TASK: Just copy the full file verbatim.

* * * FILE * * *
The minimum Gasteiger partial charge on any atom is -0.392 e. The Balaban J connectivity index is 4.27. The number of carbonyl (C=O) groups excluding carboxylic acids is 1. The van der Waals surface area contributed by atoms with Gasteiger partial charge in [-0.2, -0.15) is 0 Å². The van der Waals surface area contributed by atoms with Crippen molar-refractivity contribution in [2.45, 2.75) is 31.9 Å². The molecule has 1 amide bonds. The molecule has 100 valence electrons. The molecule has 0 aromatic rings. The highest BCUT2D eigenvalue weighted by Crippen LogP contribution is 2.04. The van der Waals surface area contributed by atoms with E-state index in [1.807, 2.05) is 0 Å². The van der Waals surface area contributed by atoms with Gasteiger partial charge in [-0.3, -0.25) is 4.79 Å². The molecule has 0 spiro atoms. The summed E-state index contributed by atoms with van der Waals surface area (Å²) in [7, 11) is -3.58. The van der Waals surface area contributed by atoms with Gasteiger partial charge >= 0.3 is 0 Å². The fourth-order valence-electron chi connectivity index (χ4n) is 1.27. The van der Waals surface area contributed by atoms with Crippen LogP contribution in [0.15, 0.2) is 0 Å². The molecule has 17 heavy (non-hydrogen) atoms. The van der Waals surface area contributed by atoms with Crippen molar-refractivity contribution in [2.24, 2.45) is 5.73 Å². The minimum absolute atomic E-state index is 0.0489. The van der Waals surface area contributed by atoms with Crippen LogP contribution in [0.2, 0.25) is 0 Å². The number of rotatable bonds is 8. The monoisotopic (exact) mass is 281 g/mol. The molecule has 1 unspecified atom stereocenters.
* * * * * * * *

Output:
The minimum Gasteiger partial charge on any atom is -0.392 e. The Balaban J connectivity index is 4.27. The number of carbonyl (C=O) groups excluding carboxylic acids is 1. The van der Waals surface area contributed by atoms with Gasteiger partial charge in [-0.2, -0.15) is 0 Å². The van der Waals surface area contributed by atoms with Crippen molar-refractivity contribution in [2.45, 2.75) is 31.9 Å². The molecule has 1 amide bonds. The molecule has 100 valence electrons. The molecule has 0 aromatic rings. The highest BCUT2D eigenvalue weighted by Crippen LogP contribution is 2.04. The van der Waals surface area contributed by atoms with E-state index in [1.807, 2.05) is 0 Å². The van der Waals surface area contributed by atoms with Gasteiger partial charge in [-0.3, -0.25) is 4.79 Å². The molecule has 0 spiro atoms. The summed E-state index contributed by atoms with van der Waals surface area (Å²) in [7, 11) is -3.58. The van der Waals surface area contributed by atoms with Gasteiger partial charge >= 0.3 is 0 Å². The fourth-order valence-electron chi connectivity index (χ4n) is 1.27. The van der Waals surface area contributed by atoms with Crippen LogP contribution in [0.15, 0.2) is 0 Å². The molecule has 17 heavy (non-hydrogen) atoms. The van der Waals surface area contributed by atoms with Crippen molar-refractivity contribution in [2.24, 2.45) is 5.73 Å². The minimum absolute atomic E-state index is 0.0489. The van der Waals surface area contributed by atoms with Crippen LogP contribution in [0.2, 0.25) is 0 Å². The number of rotatable bonds is 8. The monoisotopic (exact) mass is 281 g/mol. The molecule has 1 unspecified atom stereocenters.